I have always struggled to understand what Christians mean by freedom. There is quite a lot in the Old Testament about Israel as free people, in the New Testament about how Christ sets us free, Christians talk a lot about freedom, and yet Christianity has always seemed to demand things like obedience, submission to God's will, adopting a moral code where certain things are right and certain things are off-limits, none of which really seems like freedom.
For a number of years now I've been pondering this question, and the result is a book which has just been published, entitled “Bound to be Free: the Paradox of Freedom”, published by Bloomsbury. At the risk of sounding a little arrogant I think I may have worked it out - at least to my own satisfaction!
The problem is not so much a Christian understanding of freedom, but the secular way of thinking about the concept which most of us imbibe without even thinking about it. The book traces the roots of secular notions of Freedom in the libertarian tradition exemplified by thinkers such as John Locke, Jean-Jacques Rousseau and John Stuart Mill. The basic idea here is that freedom is individual freedom. It is the ability to do what I choose with my own goods, talents, time and opportunities, without any hindrance from wider bodies like the state or government. J.S. Mill extends this into the idea that such freedom is necessary from all kinds of social restriction and expectation, and that individuals should be free to do as they choose, as long as they do not harm other people, and do not infringe upon the rights of others to exercise their own freedom within their own personal space.
If that's the way we understand freedom, then it's not surprising that Christians struggle to fit biblical notions of freedom into that framework. However, there is I think a problem with this secular way of thinking about it.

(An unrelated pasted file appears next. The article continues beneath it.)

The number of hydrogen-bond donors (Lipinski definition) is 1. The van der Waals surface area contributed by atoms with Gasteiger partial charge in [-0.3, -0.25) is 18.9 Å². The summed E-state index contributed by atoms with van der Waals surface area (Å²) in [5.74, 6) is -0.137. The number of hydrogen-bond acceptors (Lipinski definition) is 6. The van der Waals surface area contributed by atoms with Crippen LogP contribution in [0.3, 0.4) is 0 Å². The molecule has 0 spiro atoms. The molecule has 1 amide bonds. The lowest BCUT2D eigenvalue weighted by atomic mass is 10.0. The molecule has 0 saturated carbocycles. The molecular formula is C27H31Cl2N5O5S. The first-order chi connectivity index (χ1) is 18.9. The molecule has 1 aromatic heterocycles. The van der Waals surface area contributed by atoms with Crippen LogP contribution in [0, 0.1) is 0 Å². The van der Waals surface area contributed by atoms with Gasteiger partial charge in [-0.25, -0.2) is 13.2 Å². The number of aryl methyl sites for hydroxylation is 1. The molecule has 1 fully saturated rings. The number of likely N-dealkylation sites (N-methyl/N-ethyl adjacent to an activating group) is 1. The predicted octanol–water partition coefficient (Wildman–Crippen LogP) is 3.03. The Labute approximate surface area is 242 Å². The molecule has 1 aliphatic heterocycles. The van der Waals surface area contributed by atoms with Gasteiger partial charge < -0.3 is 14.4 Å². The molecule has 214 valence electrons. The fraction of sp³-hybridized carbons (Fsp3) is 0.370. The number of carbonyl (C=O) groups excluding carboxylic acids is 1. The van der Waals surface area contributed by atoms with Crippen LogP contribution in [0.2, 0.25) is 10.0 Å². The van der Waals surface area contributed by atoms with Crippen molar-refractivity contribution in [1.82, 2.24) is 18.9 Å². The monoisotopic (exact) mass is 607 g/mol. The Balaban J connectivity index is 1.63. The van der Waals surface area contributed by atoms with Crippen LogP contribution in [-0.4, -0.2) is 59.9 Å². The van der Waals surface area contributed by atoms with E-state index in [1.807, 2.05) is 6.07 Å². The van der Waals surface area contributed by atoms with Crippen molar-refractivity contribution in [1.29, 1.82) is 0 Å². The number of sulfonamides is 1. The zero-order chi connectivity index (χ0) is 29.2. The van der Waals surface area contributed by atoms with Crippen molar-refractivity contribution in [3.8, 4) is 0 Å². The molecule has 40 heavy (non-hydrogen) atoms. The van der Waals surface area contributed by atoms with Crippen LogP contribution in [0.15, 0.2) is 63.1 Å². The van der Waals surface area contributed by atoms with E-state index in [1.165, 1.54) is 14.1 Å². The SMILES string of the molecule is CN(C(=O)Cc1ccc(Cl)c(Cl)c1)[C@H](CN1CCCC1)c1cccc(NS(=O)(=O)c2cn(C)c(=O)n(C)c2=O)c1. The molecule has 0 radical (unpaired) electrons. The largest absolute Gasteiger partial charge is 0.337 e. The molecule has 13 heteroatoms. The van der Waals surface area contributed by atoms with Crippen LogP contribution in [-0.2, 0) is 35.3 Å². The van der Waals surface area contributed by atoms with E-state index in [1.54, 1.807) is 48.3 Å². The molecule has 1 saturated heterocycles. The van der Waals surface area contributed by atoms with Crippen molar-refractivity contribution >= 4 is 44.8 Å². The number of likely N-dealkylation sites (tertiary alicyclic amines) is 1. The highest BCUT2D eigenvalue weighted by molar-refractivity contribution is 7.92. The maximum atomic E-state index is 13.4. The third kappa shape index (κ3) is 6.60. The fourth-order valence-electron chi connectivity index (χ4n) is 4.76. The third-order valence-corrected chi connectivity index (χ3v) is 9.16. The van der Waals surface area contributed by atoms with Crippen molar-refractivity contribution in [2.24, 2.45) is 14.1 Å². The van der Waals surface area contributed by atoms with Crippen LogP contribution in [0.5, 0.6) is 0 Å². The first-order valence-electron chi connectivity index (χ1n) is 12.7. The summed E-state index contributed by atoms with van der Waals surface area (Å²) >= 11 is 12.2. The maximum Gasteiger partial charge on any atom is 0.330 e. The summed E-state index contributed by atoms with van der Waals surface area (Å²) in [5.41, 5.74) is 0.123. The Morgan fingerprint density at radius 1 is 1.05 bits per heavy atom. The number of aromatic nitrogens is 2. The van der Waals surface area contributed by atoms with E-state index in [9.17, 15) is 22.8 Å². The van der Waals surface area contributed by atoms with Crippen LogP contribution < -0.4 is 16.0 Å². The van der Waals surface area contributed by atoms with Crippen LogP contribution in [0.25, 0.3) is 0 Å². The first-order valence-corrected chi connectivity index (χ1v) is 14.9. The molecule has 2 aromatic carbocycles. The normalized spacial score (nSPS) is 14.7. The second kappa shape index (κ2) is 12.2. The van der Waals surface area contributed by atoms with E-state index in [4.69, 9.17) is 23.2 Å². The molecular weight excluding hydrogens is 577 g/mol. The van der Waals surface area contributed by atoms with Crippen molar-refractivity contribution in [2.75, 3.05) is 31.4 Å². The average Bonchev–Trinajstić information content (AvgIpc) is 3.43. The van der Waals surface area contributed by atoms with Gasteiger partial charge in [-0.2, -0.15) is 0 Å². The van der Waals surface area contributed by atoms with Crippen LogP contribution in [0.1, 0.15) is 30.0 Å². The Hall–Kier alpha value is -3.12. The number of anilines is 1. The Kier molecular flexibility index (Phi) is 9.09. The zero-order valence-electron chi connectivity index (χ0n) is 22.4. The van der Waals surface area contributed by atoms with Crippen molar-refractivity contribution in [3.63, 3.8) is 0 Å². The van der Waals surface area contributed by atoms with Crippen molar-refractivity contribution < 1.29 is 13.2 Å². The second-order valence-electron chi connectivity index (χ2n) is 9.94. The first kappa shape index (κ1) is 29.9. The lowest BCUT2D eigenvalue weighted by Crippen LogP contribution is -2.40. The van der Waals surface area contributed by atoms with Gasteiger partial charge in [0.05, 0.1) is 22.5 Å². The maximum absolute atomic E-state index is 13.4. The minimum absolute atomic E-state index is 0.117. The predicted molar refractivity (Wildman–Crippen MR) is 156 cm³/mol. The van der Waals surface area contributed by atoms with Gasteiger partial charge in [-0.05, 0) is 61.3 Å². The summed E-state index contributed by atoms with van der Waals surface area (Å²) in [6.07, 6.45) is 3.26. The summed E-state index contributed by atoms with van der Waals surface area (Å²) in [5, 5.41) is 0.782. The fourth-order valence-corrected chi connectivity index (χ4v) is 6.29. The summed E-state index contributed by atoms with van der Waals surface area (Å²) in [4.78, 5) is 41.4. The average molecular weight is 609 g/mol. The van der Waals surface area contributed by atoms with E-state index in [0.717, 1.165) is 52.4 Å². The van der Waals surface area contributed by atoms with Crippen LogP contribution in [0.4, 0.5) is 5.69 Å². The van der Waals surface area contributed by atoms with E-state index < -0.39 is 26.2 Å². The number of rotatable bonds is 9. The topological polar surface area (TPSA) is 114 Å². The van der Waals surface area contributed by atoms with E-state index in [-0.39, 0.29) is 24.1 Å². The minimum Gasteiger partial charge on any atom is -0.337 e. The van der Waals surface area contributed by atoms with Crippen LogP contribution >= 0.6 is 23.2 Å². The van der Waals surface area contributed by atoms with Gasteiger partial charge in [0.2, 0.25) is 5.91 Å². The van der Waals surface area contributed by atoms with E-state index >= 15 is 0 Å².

Societies need to somehow square the circle of allowing and enabling personal flourishing, while at the same time enabling social cohesion. The secular libertarian view allows a certain level of personal liberty, but doesn't do very well when it comes to social cohesion.
Basically the problem is this. On this view of freedom, the Other, whether understood as my neighbour, my wife, my children, my friends, or the state, is understood as essentially a limitation or even a threat to the exercise of my freedom. The exercise of freedom is possible within my own personal space, as long as I don't tread on the toes of anyone else, but this sets up the other person as someone whose boundaries I need to tread very carefully, and needs to be resisted in case they tread on mine, precisely because the Other is a potential threat, and therefore someone essentially to be feared.
The Christian idea freedom is very different. It is not freedom to do as I want, because what I want is so often the problem. The Christian doctrine of sin tells us that our desires are not always very healthy, in fact very often we desire what will ultimately destroy us, our relationships and even our planet. Instead Christian freedom is the freedom from anything that would hold us back from becoming the people that we were meant to be - people capable of love for God and for our neighbour, as Jesus taught we were to be.
It is therefore freedom from that obsession with ourselves, our image, wealth looks and prospects, and freedom to be properly self-forgetful in love for our neighbour. It is not so much freedom for myself as freedom from myself. It is freedom from habits we wish we could kick, political systems that stop us caring for one another, an economy that sucks us into personal self-centred consumption. The key to that, says Christianity, is learning first of all a love for God - a recognition that I am not the centre of the universe, and that I need to learn to re-boot my life to fit the way the world is, where God lies at the centre not me, as I develop a relationship with my Creator. I then learn to love those he has given to me – my neighbour for starters. Freedom is therefore a gift and not a right, and the Other becomes not a threat nor limitation, but a gift - a gift to enable me to exercise this crucial virtue of love, and to grow in my ability to love my neighbour. The other is now not a threat but a gift, and so the Christian account of freedom squares the circle of personal flourishing and social cohesion much better than the secular one does.
Of course there's a lot more to the book than this, but it begins to give you a sense of the argument. If you want to get your copy – click here.